10:34 a.m.: NYC sees record-low number of residents testing positive
Hard-hit New York City has reached a record-low of number of residents testing positive: Among those tested across the city, just 5% were positive for the coronavirus, Mayor Bill de Blasio said Friday.
New York City has 16,673 confirmed COVID-19 deaths and another 4,742 probable COVID-19 deaths.
The mayor on Friday promised more coronavirus testing for the city's nonprofit workers, from those with the Department of Social Services to the Administration of Children's Services.
"We know that a lot of people who do this work" come from communities hit hardest by the coronavirus, de Blasio said. "They've been heroes throughout this crisis and we have to be there for them."
Beginning June 1, voluntary, weekly testing will be available for nearly 31,000 nonprofit workers. Officials will be able to conduct 4,000 tests per day, he said.
De Blasio also highlighted that the city is sending 100,000 internet-enabled tablets to isolated seniors at 100 different public housing sites.
The tablets not only give seniors access to telemedicine, but also helps them fight isolation and stay in touch with loved ones.
9:50 a.m.: San Francisco unveils reopening plan
San Francisco Mayor London Breed on Thursday unveiled a multi-step reopening plan for the Northern California city.
Before June 15, residents can use curbside retail and go to real estate appoints if they social distance and wear face coverings. Professional sports can practice if they have approved plan and residents can use fenced dog parks and outdoor museums.
Beginning June 15, outdoor fitness can resume, like yoga, but with social distancing.
Outdoor dining, including restaurants and bars with food, can resume, as well as religious services and professional sports games without spectators.
Further steps will include reopening indoor dining, hair salons and barber shops. The current target date for that is July 13.
The target date is mid-August to reopen gyms and bars without food.
At least 2,437 people in San Francisco have been diagnosed with the coronavirus. At least 30 people have died.
What to know about coronavirus:
- How it started and how to protect yourself: Coronavirus explained
- What to do if you have symptoms: Coronavirus symptoms
- Tracking the spread in the U.S. and worldwide: Coronavirus map
5:33 a.m.: California sheriff says officers won't enforce order
Sonoma County Sheriff Mark Essick penned a letter to residents saying he is directing his department to not enforce the public health order, saying the blanket mandate is crushing the community.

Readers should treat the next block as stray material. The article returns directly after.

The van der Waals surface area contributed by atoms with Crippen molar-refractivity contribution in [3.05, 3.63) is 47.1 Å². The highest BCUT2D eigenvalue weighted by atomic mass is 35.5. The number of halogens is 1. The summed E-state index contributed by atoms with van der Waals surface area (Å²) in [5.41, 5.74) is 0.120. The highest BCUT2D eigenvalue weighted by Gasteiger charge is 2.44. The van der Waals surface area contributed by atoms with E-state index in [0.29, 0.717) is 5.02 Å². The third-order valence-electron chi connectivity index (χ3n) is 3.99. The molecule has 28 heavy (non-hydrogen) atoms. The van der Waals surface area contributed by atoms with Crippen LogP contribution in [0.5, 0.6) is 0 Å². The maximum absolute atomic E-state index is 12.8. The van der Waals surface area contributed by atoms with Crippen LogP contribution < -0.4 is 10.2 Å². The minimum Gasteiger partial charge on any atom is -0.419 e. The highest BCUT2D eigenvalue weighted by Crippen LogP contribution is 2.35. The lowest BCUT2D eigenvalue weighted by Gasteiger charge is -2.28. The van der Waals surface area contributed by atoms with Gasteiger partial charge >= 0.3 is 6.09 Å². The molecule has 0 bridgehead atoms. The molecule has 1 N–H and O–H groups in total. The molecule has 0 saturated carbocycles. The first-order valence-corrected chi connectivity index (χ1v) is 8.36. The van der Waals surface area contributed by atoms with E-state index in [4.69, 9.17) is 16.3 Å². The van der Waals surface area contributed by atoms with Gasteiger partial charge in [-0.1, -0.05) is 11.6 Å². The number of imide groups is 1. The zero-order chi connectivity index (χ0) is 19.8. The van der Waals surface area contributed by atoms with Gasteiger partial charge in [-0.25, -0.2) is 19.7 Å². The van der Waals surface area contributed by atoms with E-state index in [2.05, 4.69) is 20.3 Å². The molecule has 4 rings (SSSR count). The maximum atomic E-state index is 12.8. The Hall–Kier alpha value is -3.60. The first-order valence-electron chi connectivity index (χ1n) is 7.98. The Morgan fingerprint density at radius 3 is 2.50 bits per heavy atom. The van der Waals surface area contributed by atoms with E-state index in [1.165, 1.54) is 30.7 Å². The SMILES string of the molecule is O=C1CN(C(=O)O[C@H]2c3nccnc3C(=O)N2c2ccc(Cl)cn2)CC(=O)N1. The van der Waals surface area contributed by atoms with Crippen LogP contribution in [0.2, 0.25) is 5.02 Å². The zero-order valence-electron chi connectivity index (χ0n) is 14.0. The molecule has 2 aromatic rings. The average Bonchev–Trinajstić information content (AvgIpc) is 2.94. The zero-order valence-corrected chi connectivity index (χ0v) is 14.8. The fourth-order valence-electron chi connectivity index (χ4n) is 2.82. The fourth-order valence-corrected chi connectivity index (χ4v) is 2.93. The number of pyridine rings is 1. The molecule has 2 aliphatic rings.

In this letter, Essick said the many residents and business owners have told him that the county's health orders are far more strict than neighboring communities' and California Gov. Gavin Newsom's statewide orders. He also said the county's coronavirus cases continue to decline.
"Over the last 10 weeks we have learned a lot and made significant progress. The curve has been flattened; hospitals were not overrun with patients; we have dramatically increased testing which verified the infection rate in Sonoma County is under control and decreasing. Yet we continue to see successive Public Health Orders that contain inconsistent restrictions on business and personal activities without explanation," Essick wrote. "Based on what we have learned, now is the time to move to a risk-based system and move beyond blanket orders that are crushing our community."
He says he's asked, and not heard from, public health officials about why the restrictive measures remain despite the community having favorable COVID-19 numbers. To continue to enforce these measures, he said, would be a disservice to the county's residents.
The Sonoma County Sheriff's Office, he said, will stop enforcing local coronavirus regulations as of June 1.
"As your elected Sheriff, I can no longer in good conscience continue to enforce Sonoma County Public Health Orders, without explanation, that criminalize otherwise lawful business and personal behavior," Essick's letter said.
California has more than 103,000 diagnosed cases and at least 3,993 deaths.
ABC News' Jamie Aranoff, Angela Baldwin, Katherine Faulders, Anne Flaherty, Marilyn Heck, Kendall Karson, Aaron Katersky, Bonnie Mclean, Will Steakin and Eric Strauss contributed to this report.